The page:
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women going through menopause

Headaches and Nausea: Should I Be Worried?

Headaches and nausea are common symptoms women experience, and can be linked to things like poor diet and hormone fluctuations. Women are five times more likely to experience headaches than men, and are more vulnerable to increased frequency and intensity of headaches as they approach menopause. Nausea can be described as general discomfort and queasy feeling of the stomach, with a sensation of possible vomiting. These are common symptoms and typically not a cause for alarm, but if symptoms worsen or persist, contact a doctor as soon as possible.

Headaches and nausea are symptoms of women during menopause

Headaches

Tension headaches are the most common type of headaches, and are defined as the constant, dull headaches that typically do not last more than a few hours. Migraine headaches are much more severe, and are characterized by a recurrent, throbbing pain that starts on one side of the head. Migraines can last anywhere from a few hours to a few days.

Although hormone imbalance is the main cause of menopausal headaches, there are other outside triggers that can cause them. Triggers that should be avoided include excessive alcohol or caffeine, lack of sleep, skipping meals, dehydration, stress, lack of exercise, and poor posture.

Nausea

Nausea is characterized as general discomfort and queasy feeling of the stomach, usually accompanied by the feeling of needing to vomit. The sensation can last anywhere from a few minutes to a few hours. When feeling nauseous, it is helpful to think back to what you ate or any other reasons for feeling nauseous.

There are various causes of nausea, which can range anywhere from motion sickness, blocked intestines, viral infections, medicinal side effects to headaches or food poisoning. Other triggers of nausea that should be avoided are excessive amounts of alcohol or coffee and spicy or fried foods. If nausea persists for more than 24 hours, contact a physician.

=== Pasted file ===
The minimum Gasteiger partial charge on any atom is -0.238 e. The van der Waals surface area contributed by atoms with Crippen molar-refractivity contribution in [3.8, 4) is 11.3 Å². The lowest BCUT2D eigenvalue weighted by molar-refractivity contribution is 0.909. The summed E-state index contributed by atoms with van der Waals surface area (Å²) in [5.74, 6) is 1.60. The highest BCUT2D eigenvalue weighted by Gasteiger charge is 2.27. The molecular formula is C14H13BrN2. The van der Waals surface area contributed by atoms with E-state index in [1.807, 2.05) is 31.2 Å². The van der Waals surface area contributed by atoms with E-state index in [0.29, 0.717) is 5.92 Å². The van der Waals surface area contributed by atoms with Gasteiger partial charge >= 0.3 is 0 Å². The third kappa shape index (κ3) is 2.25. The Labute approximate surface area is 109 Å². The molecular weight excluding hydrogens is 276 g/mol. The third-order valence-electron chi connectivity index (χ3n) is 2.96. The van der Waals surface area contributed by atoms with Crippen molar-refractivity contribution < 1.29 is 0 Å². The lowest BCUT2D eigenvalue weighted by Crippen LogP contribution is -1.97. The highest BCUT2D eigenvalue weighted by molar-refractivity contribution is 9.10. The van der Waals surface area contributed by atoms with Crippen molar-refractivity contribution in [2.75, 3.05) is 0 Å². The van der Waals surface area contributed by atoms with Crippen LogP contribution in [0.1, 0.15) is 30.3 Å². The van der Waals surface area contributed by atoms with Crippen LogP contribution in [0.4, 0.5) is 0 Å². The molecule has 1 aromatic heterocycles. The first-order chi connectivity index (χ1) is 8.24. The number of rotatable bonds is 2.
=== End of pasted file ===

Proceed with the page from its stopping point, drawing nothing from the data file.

Should I Be Worried?

Headaches and nausea should not be a cause for alarm; however, if they persist and worsen, you should contact your doctor as soon as possible. If you have a sudden and excruciating headache alongside nausea, or a sore neck and fever with nauseous feelings, visit your doctor or the emergency room as a matter of urgency.

Managing Headaches

Eat healthy

Eating small, healthy meals every few hours is recommended to prevent low blood sugar, which can cause headaches. Bland foods like unbuttered bread, rice, chicken soup, and bananas are easy to digest and mild on sensitive stomachs. Drinking ginger tisanes or chamomile tea is an effective, natural way to settling an upset stomach - and while some claim ginger ale can be used for the same purpose, it's important to remember fizzy or carbonated drinks can irritate the stomach lining. Over the counter medication like chewable or liquid antacids is also an effective method of treating nausea, because it coats the stomach lining and neutralizes stomach acid.

Drink water

Drinking plenty of water, eating small healthy meals often, exercising regularly, and reducing stress are all beneficial ways to prevent headaches.Drinking plenty of water is also important to preventing nauseas during menopause.

Medication

If the above methods are ineffective, it may be time to try over the counter medicine like aspirin, ibuprofen, or acetaminophen. These drugs help stop the migraine in progress and reduce inflammation.

Headaches and nausea are common symptoms that affect women, especially when going through the menopause transition. While hormone fluctuations are the primary cause, there are other triggers like poor diet, stress, food poisoning, and dehydration. It is important to know the common causes and treatment options in order to effectively prevent them.

Headaches during Perimenopause

Many women going through menopause report having headaches. Read over the following information about headaches during menopause.

Headache Remedies

Headaches and migraines are often caused by changes in estrogen levels related to the menstrual cycle and menopause.

How to Prevent Menopausal Headaches

Menopausal headaches, like other symptoms of menopause, have a tendency of striking at the most inappropriate moments. Click here to learn more

Sources:
  • National Health Service UK. (2013). Hormone headaches. Retrieved August 28, 2014, from http://www.nhs.uk/livewell/headaches/pages/hormonalheadaches.aspx
  • National Institutes of health.(2013). Headache - danger signs. Retrieved August 28, 2014, from http://www.nlm.nih.gov/medlineplus/ency/patientinstructions/000424.htm
  • Office on Women's Health. (2012). Migraine fact sheet. Retrieved August 28, 2014, from http://www.womenshealth.gov/publications/our-publications/fact-sheet/migraine.html#n